It’s been an eventful month in the world of cruelty-free cosmetics.
Following California Senator Cathleen Galgiani’s introduction, Senate Bill 1249, the California Cruelty-Free Cosmetics Act, passed the state Senate by a vote of 21-9. It’s now en route to the California state Assembly for a similar vote. If passed and signed by Governor Brown, the bill will ban manufacturers from selling any cosmetic products that use animals for testing.
New Fines for Violations
Violation will result in a fine of $5,000 plus an additional $1,000 for every day the manufacturer is noncompliant. This animal welfare advocacy campaign, which has been championed by actors such as Maggie Q and Harley Quinn Smith, lobbied for the bill in Sacramento.
Celebrity Support for Cruelty-Free Cosmetics
They join a number of high-profile campaigns to ban animal testing, including #BeCrueltyFree run by the Humane Society International. This social media campaign advocating for global cruelty-free cosmetics, organized in 2012, recently won a major victory in Canada. The success of these grassroots movements shows the force behind the growing cruelty-free cosmetics platform.
Canada Joins California
Canada joins California this month, as its Senate approves Bill S-214, the Cruelty-Free Cosmetics Act. Senator Carolyn Stewart Olsen introduced this bill in partnership with the #BeCrueltyFree Canada campaign. The bill is sponsored by an alliance of organizations, including the Humane Society International and Animal Alliance. Similar to the California bill, Canada’s Senate aims to ban manufacturers from selling cosmetic products tested on animals. Both bills provide a grace period for cosmetic companies to align with the new legislation.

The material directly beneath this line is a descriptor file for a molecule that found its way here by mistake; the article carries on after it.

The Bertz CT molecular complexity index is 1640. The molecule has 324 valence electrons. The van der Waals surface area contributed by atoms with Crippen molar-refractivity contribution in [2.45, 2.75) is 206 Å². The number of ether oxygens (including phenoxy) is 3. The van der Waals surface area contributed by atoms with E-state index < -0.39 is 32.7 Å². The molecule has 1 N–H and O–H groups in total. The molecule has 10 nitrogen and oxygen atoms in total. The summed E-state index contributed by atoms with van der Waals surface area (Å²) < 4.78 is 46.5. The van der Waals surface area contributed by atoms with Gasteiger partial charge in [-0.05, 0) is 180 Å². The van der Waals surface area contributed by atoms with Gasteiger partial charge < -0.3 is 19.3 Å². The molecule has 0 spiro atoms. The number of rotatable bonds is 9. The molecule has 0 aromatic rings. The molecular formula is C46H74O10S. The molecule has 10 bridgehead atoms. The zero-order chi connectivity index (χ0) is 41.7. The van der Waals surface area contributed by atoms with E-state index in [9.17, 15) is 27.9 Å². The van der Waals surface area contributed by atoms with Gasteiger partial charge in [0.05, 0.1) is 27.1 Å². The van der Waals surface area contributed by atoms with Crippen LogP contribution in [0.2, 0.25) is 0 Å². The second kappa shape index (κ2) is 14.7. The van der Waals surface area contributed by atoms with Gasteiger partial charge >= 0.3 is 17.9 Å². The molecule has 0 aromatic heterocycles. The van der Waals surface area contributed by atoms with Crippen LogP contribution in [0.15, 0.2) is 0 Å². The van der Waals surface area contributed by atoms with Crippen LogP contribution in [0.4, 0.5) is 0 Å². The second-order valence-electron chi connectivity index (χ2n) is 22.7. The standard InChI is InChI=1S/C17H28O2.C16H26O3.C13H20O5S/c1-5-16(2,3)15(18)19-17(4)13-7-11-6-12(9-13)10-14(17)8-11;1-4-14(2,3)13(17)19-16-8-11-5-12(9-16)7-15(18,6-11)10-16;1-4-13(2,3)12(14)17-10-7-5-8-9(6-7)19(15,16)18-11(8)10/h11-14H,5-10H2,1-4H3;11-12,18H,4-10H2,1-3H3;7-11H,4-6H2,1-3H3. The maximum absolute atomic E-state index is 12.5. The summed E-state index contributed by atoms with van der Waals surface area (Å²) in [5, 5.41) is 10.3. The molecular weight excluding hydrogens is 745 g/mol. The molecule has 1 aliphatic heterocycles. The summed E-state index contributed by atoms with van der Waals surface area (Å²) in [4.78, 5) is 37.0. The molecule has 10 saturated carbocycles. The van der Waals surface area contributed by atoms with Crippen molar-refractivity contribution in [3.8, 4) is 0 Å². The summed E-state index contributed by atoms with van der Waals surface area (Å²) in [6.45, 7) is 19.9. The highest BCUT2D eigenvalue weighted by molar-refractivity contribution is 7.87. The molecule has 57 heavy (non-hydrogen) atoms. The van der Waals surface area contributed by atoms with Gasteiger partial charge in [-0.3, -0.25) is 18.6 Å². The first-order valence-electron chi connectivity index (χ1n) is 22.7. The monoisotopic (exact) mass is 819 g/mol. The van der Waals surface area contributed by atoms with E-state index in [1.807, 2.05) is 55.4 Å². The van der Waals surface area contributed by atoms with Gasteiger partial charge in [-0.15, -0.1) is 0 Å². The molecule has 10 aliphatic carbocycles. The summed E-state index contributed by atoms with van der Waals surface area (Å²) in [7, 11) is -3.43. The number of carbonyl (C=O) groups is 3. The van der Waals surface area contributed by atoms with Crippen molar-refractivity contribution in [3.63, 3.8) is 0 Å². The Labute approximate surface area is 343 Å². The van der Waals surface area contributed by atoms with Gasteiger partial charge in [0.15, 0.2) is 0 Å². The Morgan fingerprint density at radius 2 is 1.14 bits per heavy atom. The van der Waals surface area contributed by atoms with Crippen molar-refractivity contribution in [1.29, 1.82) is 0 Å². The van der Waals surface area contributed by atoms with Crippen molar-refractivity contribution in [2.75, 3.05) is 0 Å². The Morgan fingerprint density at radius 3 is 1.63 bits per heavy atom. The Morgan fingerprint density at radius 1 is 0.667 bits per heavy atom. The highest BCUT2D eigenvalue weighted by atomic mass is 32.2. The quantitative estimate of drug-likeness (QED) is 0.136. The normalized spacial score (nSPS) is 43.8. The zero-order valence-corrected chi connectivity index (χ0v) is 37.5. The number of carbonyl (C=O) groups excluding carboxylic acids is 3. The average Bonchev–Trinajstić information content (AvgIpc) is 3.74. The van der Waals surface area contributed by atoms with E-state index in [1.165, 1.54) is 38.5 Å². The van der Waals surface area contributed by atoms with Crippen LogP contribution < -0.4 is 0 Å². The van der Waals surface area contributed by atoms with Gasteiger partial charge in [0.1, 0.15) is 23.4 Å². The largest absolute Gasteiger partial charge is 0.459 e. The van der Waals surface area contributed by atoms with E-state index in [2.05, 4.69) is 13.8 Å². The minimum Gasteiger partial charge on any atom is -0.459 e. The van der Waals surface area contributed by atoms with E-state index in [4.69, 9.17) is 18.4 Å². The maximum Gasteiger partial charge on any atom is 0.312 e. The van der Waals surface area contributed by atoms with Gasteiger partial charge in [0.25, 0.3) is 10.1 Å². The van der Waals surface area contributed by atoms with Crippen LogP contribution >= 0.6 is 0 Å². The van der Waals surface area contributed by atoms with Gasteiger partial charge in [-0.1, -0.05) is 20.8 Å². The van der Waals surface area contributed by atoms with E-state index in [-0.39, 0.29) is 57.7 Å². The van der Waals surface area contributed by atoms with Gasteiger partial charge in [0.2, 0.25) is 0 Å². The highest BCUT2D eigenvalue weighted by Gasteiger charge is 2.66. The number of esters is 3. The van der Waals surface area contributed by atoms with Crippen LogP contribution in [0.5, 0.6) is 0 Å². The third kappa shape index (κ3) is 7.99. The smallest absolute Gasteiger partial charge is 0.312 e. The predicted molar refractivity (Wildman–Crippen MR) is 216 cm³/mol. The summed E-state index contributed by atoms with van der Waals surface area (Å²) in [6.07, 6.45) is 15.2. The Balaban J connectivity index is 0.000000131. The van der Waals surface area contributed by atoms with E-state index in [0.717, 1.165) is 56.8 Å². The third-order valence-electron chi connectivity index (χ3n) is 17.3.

These bills put California and Canada in line with the position already held by the European Union as of July 11, 2013. If approved, they will join a coalition of 40 countries – and growing – which have banned animal testing cosmetics.
Loopholes and Inconsistent Legislation Persists
Despite the victories within cruelty-free markets, however, legislation is uneven and incomplete. Within the EU, for example, Cruelty-Free International – the organization behind Leaping Bunny certification – argues that the ban is limited in scope. The European ban only applies in cases where testing is done in the EU or when cosmetics are sold in the EU. This means companies can slide under the radar by marketing their products on the international stage. Other loopholes include “ecotox testing” (tests for environmental pollutants), worker safety tests, and ingredients with uses outside of cosmetics.
It’s because of all these loopholes that Cruelty-Free International’s Leaping Bunny certification requires a real commitment to cruelty-free cosmetic testing. Weak enforcement and interpretation of a ban allows corporate exploitation to find a way around well-intentioned laws. This is most blatantly seen with cosmetic brands claiming to be cruelty-free in certain countries and then testing those same products on animals as required for sale in China. Until a consistent, global ban becomes a reality, these small victories stay small.
There’s a long way to go in cruelty-free legislation in Canada, California, and globally. Inconsistent regulations mean manufacturers get away with otherwise illegal practices. While these new pieces of legislation are victories in their own rights, global legislation has been limited in scope and uneven in implementation.
Until legislation is harmonized, alternative animal testing continues behind the scenes, often with the nominal label of “cruelty-free” despite continued reliance on animal testing behind closed doors.
Afterglow Cosmetics is, remains, and has always been, certified cruelty free by PETA and Leaping Bunny.